Bayou City

Shows of the Week: Pop's 24K Magic Man Is Back to Blow Your Mind

Bruno Mars makes leopard look good.
Photo by Kai Z. Feng/Courtesy of Atlantic Records
Bruno Mars makes leopard look good.
Toyota Center, October 24
With hits for days, the heart of a performer and seemingly endless amounts of charm, Bruno Mars is one of the most reliable touring acts around. A ticket to a Bruno Mars show is a ticket to a guaranteed good night, full of songs that'll make you dance and scream and laugh. This will mark his second trip to Space City this year after his performance during the lead-up to the Super Bowl at the temporary Club Nomadic. It was a stellar performance from an artist seemingly comfortable on all stages, from a pop-up nightclub to the rodeo to the Super Bowl halftime show (where he's played twice). Yes, his shows are big and bright with a charismatic front man, but even when he's making you laugh you can tell Mars takes his music very seriously. The greats always do. CORY GARCIA

Toyota Center, October 25
Halsey was a talented songwriter and great performer before her appearance on The Chainsmokers’ smash single “Closer” took her career from venues like Revention to arenas across the nation. The New Jersey native’s debut, Badlands, was a fine record, but its lack of upbeat bangers meant that it didn't quite get the attention it deserved commercially when it came out back in 2015. Still, she had her fans and stans and the record went platinum, and when “Closer” came along and became inescapable all that was left was for her to drop a new album and shoot her shot at taking her place among pop's biggest names. Isn't it wild to think that in 2014 she was doing signings at Cactus Music? It's amazing where the right song at the right moment can take you. With PartyNextDoor and Charli XCX in the opening slots, the Hopeless Fountain Kingdom tour seems like one not to miss. With Partynextdoor and Charli XCX. CORY GARCIA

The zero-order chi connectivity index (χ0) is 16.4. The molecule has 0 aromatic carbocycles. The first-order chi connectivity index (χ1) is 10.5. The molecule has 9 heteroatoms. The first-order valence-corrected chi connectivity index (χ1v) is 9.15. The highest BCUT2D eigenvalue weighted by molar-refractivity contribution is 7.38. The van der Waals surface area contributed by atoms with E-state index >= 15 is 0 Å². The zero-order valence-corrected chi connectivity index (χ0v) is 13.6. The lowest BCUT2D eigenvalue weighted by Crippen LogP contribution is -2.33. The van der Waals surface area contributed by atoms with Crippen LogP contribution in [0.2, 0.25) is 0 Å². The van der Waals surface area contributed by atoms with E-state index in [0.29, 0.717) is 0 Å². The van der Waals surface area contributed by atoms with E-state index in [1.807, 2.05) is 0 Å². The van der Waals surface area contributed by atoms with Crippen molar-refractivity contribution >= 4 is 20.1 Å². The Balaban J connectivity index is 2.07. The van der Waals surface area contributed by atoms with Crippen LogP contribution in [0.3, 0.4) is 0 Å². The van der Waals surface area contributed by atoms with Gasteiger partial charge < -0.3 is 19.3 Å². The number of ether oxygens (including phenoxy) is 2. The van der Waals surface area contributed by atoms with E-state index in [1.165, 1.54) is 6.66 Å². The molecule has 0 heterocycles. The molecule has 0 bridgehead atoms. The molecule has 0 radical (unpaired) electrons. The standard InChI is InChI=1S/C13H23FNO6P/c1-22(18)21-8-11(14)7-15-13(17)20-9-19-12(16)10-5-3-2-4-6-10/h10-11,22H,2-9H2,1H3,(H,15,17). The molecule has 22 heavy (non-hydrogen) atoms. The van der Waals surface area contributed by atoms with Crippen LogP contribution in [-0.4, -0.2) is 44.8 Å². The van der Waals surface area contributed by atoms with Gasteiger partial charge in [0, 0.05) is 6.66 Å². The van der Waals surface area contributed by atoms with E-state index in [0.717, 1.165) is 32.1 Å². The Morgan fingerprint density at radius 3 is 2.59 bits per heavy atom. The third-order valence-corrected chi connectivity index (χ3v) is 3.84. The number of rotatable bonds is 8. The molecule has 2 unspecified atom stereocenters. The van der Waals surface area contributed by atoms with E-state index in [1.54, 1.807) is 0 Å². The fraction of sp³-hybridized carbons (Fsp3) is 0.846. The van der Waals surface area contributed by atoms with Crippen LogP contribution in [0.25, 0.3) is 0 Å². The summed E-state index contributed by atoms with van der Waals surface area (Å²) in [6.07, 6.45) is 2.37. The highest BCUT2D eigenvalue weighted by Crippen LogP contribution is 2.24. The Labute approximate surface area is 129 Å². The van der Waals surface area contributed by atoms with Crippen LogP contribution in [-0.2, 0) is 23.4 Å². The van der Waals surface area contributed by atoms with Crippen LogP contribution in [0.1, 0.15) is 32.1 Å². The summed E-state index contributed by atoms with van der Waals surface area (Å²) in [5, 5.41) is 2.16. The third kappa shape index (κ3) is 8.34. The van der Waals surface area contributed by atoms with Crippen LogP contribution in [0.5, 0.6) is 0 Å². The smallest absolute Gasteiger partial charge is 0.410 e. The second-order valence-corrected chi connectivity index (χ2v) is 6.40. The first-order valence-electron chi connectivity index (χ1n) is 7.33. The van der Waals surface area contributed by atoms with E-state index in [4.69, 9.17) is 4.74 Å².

House of Blues, October 26
Opening for Justin Bieber could jump-start just about anyone's career these days, and Post Malone capitalized on that opportunity just last year. The Dallas native's relationship with the Biebs was further emboldened on his debut album, Stoney, which featured a sensual verse and suggestive hook from Canada's hottest export alongside Malone's more explicit narrative about falling in love. Combining country and hip-hop with a lazy flow, Malone has benefited from a sound popularized by the likes of Drake, Lil Yachty and Houston's own Travis Scott. Malone's career is in its infancy, and he already has a certified platinum album to his name. His star will continue to rise as long as he's able to land features with big stars like Quavo, Future, 2 Chainz and, of course, Bieber. With smokepurpp. MATTHEW KEEVER

Last Concert Cafe, October 26